Television viewers across the Causeway recognise him as a finalist in the popular reality comedy television series Maharaja Lawak Mega which ran from late last year to January and Super Spontan earlier this year ("Spontan" is slang for spontaneous).
His stint in Maharaja Lawak Mega (Mega Emperor Of Comedy) has opened doors. He is directing and producing a 15-episode comedy series for cable channel Astro and has landed his first movie starring role in a Malay suspense film called Psycho in which he plays his first non-comedic role as a murder suspect.
"After spending 25 years in the industry in Singapore, it is time to expand my horizons and branch out to the bigger market in Malaysia. There are so many opportunities there."
Earlier this year, he caused a stir in the local Malay entertainment scene when he penned an open letter on his Facebook page criticising MediaCorp's Malay television station Suria for not showing enough appreciation for local talents. He called on his fellow Malay Singaporean artists to seek greener pastures in Malaysia instead.
"It was constructive criticism," he explains. "It wasn't a personal attack on anyone in Suria. It was meant to be a wake-up call to fellow artists that there are bigger things out there than just the local market and that they should seize the opportunities in Malaysia."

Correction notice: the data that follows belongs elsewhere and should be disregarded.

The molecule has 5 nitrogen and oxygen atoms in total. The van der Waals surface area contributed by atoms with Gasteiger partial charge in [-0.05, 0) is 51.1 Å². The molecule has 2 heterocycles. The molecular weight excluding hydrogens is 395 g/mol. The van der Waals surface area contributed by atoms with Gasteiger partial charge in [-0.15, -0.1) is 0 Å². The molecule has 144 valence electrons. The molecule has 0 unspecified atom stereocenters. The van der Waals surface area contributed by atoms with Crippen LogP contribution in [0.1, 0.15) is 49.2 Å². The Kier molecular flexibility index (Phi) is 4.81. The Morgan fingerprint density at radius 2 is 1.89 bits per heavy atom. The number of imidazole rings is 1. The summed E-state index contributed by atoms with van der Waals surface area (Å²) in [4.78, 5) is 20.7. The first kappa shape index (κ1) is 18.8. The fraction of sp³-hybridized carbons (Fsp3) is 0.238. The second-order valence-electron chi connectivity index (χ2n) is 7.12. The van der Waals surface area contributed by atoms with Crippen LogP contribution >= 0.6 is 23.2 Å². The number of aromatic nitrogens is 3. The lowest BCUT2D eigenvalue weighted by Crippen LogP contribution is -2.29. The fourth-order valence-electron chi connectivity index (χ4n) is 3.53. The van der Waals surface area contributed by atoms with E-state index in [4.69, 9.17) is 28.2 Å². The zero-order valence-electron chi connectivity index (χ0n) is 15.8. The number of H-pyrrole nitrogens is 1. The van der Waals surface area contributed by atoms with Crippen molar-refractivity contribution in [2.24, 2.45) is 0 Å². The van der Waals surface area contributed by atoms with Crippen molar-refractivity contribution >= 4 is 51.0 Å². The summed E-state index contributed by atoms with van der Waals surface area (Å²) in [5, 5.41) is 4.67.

Suhaimi knows that he has not reached the level of stardom achieved by Aaron Aziz, the local actor who is one of the most popular movie and television stars across the Causeway.
"Aaron spent more than eight years building his career there, I've spent less than two so I'm still a beginner over there." In any case, Suhaimi says that he intends to become less actively involved in the entertainment industry in 10 years.
"Even after I retire, I'd like to still contribute to the entertainment scene by offering to pass on whatever knowledge I've accumulated over the years."